A Traveler and his Cat exploring America.





Friday, June 22, 2018

Big Pheasant, Tiny Church and Laura Ingalls Wilder


Middle, Eastern and Northern
South Dakota

The days were nice at the grasslands then a one day of 99 degrees was forecasted.
Time to move on.


We went back north through Pierre and they had these flags lining the bridge that crossed the Missouri River. I was half way across before I got the camera out and ready so I missed half of them.


The Missouri River. 
If people would quit jumping off these bridges I could get better pictures.


Huron, SD
In this small town resides the World's Largest Pheasant.


It cost almost as much to restore it as it did to make it.


Think it needs some more work done on it.


Henry, SD
Back in 2012 Sinbad and I came through this area and I had this tiny roadside chapel marked on the map to go see.  But once we were in South Dakota the chapel was too far out of the way of our route so I scratched it.  Now here it is 6 years later and Beans and I would be going right by it.  The highway had a little jog in it to continue on north.  It was a mile later I realized I should have went straight on for a couple of miles to see the chapel.  Ah, but now I was in the land of no turn arounds - narrow farm roads.  Once again I didn't get to see the chapel.  Oh well, I've seen others and at least the little town of Henry doesn't try to pass it off as the World's Smallest like many of the others do.
Here's a picture off of the Internet.  I won't be coming by this way again...for sure.


De Smet, SD
And then there is yet again another house Laura Ingalls Wilder of The Little House on the Prairie fame supposedly lived in.  I've seen about a half a dozen of these places she lived in from Kansas all the way up into Minnesota.  Really, that girl got around and every town is capitalizing upon it.  After seeing the second one I realized they were all just tourist clip-joints (except for the Kansas one) and I quit wasting my money.  Gift Shop - right there is a warning to scare off the wise.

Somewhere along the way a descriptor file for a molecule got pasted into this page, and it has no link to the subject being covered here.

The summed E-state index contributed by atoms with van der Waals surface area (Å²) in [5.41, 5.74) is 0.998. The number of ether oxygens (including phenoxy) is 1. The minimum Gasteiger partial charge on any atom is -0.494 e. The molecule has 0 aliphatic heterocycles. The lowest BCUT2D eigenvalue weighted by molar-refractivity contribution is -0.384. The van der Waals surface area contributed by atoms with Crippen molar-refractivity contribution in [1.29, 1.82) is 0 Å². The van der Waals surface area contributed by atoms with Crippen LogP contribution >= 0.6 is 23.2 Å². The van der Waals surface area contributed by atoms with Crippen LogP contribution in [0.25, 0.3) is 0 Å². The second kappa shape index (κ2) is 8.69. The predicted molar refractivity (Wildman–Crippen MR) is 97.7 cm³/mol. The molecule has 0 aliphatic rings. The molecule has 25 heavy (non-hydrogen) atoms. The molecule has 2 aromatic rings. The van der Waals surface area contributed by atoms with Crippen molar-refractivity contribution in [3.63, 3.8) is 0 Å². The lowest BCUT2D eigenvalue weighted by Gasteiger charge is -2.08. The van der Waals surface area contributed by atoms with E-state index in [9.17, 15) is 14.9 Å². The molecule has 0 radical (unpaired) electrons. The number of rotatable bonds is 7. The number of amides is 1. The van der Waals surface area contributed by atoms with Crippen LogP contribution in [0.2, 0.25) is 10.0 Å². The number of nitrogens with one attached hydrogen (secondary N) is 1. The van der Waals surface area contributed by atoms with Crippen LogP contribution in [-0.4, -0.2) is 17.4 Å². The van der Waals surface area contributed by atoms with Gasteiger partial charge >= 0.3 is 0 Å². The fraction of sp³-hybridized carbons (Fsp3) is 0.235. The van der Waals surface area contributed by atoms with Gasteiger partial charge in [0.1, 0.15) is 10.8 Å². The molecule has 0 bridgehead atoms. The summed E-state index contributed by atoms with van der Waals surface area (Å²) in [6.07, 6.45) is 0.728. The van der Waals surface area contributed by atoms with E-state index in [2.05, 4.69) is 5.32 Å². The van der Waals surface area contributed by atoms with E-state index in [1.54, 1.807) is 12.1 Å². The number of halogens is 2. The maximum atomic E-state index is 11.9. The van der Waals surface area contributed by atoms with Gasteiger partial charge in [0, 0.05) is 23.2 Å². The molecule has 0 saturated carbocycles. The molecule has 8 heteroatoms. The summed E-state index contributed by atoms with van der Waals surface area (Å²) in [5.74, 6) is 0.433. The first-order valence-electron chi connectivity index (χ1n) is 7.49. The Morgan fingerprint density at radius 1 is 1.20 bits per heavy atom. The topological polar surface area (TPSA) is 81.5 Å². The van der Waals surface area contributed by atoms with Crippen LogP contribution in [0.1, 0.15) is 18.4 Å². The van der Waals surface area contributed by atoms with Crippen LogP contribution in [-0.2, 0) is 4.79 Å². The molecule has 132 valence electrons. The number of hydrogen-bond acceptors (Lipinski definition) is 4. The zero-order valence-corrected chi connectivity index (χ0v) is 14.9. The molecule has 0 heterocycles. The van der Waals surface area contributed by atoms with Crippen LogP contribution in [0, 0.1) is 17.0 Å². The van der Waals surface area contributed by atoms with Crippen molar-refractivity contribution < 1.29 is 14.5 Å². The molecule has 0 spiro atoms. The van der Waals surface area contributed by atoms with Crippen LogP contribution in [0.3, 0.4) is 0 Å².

It was a long day of driving with scenery like this.  There just simply isn't anywhere to pull off and stay for the evening.  So we kept on driving.  Back in the day I could drive and drive and drive. 
 But now, not so much.  Beans and I were tired  when I finally stopped, well past tea time.



Thursday, June 21, 2018

Bean's Gets a Two-Fer


Fort Pierre National Grasslands
South Dakota

Our first day here Beans gets a normal sized mouse.  
Maybe not like the monster rat from Camp Flagler, but she's not picky.  
Anything that moves is fair game.
Notice the mouse's mouth is wide open in terror.


Come on, run away.  Do something!
Geeze Dad, these South Dakota mice aren't any fun like the ones out west and in the desert.


Nope, I think I'll just lay down and die.
It just expired from shock and fright most likely.


Back home, Beans laid down to rest after the hunt.


The next day is when she got her two-fer.  She came out from the tall grass with a large mouse that had a smaller mouse hanging from it.  Two mice in one catch!  It was a mother with a nearly full grown baby attached to mom's teat!  There may have been another youngin' or two having breakfast that let go early on, but like the out of control hot air balloon and the one guy who held onto the rope too long to drop off safely, that is what this mouse had done.  It was just hanging off mom then finally got shook off into the grass.  There was a bit of blood on the grass and I suspect it bit off mom's nipple. Ow!  In the meantime Beans is dragging me away with the mother mouse in her mouth so I was never able to get a photo.  It all happened so suddenly.  Beans dropped the mouse several times to play with it and then it finally ran hiding away in the grass where Beans never found it again.